A new and sad study explores the cryptic intersections of class and race. Via a research group from Stanford University, Harvard University, the Census Bureau and other prestigious organizations, it was concluded that white boys who grow up rich typically remained wealthy as adults. However, Black boys who grew up rich were far more likely to become poor in 99% of the U.S.
The researchers compared 10,000 American men now in their late 30s, split evenly between white and Black, revealing that approximately 20 percent of the Black men who grew up rich became poor as an adult; only 17 percent of Black men who grew up rich remained rich. For white men, 39 percent remained rich, and only 10 percent became poor. Ibram Kendi, a professor and director of the Antiracist Research and Policy Center at American University, told the New York Times, “One of the most popular liberal post-racial ideas is the idea that the fundamental problem is class and not race, and clearly this study explodes that idea, but for whatever reason, we’re unwilling to stare racism in the face.”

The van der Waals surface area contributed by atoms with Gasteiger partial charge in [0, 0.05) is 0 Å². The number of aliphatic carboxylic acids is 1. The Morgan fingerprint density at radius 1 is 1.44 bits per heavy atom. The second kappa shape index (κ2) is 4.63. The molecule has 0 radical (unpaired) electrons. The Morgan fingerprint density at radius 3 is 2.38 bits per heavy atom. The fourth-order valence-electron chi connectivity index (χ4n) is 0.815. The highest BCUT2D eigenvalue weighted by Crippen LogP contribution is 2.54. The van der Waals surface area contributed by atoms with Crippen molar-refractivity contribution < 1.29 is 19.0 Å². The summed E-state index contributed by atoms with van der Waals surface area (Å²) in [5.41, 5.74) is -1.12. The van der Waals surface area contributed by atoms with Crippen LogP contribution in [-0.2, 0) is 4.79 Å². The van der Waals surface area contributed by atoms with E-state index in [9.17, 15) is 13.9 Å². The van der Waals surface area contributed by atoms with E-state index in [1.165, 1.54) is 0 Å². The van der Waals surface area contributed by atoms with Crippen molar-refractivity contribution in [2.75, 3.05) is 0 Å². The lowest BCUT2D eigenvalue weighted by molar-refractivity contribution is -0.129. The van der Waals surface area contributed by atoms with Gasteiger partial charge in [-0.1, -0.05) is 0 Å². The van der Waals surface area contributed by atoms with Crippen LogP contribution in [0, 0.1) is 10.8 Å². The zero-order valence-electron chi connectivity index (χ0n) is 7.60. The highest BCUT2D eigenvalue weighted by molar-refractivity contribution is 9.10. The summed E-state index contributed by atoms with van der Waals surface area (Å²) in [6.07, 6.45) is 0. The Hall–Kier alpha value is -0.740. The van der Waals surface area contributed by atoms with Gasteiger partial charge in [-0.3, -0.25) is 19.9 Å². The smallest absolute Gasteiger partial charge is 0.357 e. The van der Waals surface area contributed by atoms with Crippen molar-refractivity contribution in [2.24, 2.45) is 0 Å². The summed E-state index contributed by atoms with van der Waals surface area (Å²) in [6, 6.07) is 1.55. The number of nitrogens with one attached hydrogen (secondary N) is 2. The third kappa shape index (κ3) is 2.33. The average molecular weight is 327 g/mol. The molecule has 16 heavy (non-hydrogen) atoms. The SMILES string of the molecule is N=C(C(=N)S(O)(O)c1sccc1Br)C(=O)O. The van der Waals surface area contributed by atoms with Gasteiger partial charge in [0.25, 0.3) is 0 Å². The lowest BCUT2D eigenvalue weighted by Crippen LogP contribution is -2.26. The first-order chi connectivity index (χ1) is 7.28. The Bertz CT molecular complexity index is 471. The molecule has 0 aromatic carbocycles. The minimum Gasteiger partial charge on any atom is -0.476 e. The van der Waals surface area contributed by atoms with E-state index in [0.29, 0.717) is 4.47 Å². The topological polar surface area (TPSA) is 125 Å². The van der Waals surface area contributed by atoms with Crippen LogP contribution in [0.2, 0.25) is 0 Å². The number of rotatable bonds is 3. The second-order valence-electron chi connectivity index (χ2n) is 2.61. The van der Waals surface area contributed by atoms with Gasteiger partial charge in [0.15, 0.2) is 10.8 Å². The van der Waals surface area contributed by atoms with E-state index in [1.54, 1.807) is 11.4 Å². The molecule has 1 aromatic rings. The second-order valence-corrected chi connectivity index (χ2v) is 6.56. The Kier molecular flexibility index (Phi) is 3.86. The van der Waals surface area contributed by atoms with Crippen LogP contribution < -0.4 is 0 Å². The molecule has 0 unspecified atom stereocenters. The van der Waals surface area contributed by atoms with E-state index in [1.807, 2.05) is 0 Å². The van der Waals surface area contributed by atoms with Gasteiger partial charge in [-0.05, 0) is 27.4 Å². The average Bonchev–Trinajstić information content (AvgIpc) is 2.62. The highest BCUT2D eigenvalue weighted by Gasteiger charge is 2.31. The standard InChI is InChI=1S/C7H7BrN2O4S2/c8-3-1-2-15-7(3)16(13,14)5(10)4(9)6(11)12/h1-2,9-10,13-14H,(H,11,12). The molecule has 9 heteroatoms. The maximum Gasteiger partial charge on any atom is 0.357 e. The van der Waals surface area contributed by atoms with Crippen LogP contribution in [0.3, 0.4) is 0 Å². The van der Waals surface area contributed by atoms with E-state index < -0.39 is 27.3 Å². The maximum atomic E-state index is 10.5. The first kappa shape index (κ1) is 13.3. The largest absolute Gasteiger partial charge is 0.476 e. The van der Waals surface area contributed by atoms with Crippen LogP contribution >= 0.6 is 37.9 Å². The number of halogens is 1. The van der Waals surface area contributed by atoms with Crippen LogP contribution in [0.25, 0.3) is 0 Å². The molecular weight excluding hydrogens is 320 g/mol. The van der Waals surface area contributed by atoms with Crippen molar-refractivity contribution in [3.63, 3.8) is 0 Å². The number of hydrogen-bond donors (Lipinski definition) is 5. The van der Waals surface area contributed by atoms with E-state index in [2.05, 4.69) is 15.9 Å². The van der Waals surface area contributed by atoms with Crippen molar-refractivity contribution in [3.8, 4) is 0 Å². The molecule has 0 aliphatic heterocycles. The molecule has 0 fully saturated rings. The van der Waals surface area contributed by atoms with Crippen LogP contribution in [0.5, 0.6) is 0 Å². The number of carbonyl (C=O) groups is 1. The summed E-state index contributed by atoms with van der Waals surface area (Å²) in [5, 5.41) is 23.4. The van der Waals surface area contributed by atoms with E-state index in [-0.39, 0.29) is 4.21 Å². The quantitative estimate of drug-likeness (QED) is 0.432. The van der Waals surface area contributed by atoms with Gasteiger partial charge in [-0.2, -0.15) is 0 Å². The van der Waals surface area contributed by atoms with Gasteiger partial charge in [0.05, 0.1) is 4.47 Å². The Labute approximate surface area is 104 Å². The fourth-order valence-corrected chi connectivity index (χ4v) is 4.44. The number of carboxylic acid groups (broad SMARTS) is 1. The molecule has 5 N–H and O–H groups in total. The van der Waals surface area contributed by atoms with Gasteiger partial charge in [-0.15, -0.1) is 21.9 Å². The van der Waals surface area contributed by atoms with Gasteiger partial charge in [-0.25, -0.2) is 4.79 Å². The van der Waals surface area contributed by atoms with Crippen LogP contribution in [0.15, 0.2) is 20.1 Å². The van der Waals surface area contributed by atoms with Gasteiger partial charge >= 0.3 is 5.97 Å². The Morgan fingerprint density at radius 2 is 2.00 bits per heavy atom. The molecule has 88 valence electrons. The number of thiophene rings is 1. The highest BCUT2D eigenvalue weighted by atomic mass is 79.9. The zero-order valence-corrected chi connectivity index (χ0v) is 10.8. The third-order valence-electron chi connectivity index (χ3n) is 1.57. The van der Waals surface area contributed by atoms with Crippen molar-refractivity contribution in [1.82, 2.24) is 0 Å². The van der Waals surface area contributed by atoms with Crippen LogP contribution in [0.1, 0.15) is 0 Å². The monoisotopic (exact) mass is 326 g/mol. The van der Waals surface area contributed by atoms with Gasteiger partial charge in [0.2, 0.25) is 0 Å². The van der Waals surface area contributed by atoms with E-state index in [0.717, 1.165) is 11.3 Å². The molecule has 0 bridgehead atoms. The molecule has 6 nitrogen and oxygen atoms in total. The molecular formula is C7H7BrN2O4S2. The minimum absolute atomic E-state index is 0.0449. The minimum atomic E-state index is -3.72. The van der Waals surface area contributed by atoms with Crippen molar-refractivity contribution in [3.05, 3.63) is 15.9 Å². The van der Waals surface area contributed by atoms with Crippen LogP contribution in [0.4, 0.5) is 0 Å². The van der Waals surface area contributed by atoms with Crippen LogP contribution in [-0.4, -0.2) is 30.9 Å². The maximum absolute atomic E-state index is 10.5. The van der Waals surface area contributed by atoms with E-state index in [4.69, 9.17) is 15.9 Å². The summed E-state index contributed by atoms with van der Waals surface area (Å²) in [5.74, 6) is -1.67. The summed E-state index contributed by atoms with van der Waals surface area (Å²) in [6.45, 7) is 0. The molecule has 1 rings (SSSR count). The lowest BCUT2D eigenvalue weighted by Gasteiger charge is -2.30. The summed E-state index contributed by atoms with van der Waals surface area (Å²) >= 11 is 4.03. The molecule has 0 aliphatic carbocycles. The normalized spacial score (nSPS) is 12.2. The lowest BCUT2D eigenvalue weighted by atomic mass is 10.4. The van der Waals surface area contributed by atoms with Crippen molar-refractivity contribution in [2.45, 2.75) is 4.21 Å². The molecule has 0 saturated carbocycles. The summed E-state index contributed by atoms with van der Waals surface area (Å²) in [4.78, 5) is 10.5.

The numbers were not the same for Black and white girls. Reportedly, their eventual earnings were even, the NYT explained, “While Black women also face negative effects of racism, Black men often experience racial discrimination differently. As early as preschool, they are more likely to be disciplined in school. They are pulled over or detained and searched by police officers more often.”
These stark numbers can be attributed to structural racism. “The research makes clear that there is something unique about the obstacles Black males face. The gap between Hispanics and whites is narrower, and their incomes will converge within a couple of generations if mobility stays the same. Asian-Americans earn more than whites raised at the same income level, or about the same when first-generation immigrants are excluded. Only Native Americans have an income gap comparable to African-Americans. But the disparities are widest for Black boys.”
Hopefully, this study can dismiss the notion that poverty trumps race. Sadly, racism still affects the everyday lives of people from education to heath to wages.